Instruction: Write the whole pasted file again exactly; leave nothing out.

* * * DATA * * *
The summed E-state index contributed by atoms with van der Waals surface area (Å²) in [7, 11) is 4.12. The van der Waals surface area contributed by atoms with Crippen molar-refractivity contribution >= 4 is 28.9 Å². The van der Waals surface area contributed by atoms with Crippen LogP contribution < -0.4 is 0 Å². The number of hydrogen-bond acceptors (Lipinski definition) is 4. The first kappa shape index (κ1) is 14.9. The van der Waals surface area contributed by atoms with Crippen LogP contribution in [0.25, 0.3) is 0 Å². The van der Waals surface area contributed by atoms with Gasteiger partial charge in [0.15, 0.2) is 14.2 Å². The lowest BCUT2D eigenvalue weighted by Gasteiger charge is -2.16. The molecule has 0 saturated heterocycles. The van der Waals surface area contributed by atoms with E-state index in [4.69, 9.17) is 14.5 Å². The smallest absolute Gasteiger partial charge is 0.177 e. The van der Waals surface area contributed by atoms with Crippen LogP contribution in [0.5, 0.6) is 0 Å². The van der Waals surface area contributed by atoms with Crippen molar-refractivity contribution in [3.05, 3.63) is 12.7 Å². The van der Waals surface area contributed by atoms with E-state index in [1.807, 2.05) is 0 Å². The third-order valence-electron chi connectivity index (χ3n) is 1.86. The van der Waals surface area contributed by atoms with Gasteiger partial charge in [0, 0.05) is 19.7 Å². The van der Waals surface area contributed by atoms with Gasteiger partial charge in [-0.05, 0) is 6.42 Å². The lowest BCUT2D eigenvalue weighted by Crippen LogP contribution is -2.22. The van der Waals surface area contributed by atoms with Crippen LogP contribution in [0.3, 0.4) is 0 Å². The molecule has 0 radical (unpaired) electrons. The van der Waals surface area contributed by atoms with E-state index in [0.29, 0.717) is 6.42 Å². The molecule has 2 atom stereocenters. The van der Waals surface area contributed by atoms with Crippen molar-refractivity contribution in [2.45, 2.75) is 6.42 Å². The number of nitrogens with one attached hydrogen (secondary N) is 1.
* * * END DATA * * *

The summed E-state index contributed by atoms with van der Waals surface area (Å²) in [7, 11) is 4.12. The van der Waals surface area contributed by atoms with Crippen molar-refractivity contribution >= 4 is 28.9 Å². The van der Waals surface area contributed by atoms with Crippen LogP contribution < -0.4 is 0 Å². The number of hydrogen-bond acceptors (Lipinski definition) is 4. The first kappa shape index (κ1) is 14.9. The van der Waals surface area contributed by atoms with Crippen LogP contribution in [0.25, 0.3) is 0 Å². The van der Waals surface area contributed by atoms with Gasteiger partial charge in [0.15, 0.2) is 14.2 Å². The lowest BCUT2D eigenvalue weighted by Gasteiger charge is -2.16. The molecule has 0 saturated heterocycles. The van der Waals surface area contributed by atoms with E-state index in [4.69, 9.17) is 14.5 Å². The smallest absolute Gasteiger partial charge is 0.177 e. The van der Waals surface area contributed by atoms with Crippen LogP contribution in [0.5, 0.6) is 0 Å². The van der Waals surface area contributed by atoms with Crippen molar-refractivity contribution in [3.05, 3.63) is 12.7 Å². The van der Waals surface area contributed by atoms with E-state index in [1.807, 2.05) is 0 Å². The third-order valence-electron chi connectivity index (χ3n) is 1.86. The van der Waals surface area contributed by atoms with Gasteiger partial charge in [0, 0.05) is 19.7 Å². The van der Waals surface area contributed by atoms with Gasteiger partial charge in [-0.05, 0) is 6.42 Å². The lowest BCUT2D eigenvalue weighted by Crippen LogP contribution is -2.22. The van der Waals surface area contributed by atoms with Crippen LogP contribution in [0.3, 0.4) is 0 Å². The molecule has 0 radical (unpaired) electrons. The van der Waals surface area contributed by atoms with E-state index in [0.29, 0.717) is 6.42 Å². The molecule has 2 atom stereocenters. The van der Waals surface area contributed by atoms with Crippen molar-refractivity contribution in [2.45, 2.75) is 6.42 Å². The number of nitrogens with one attached hydrogen (secondary N) is 1.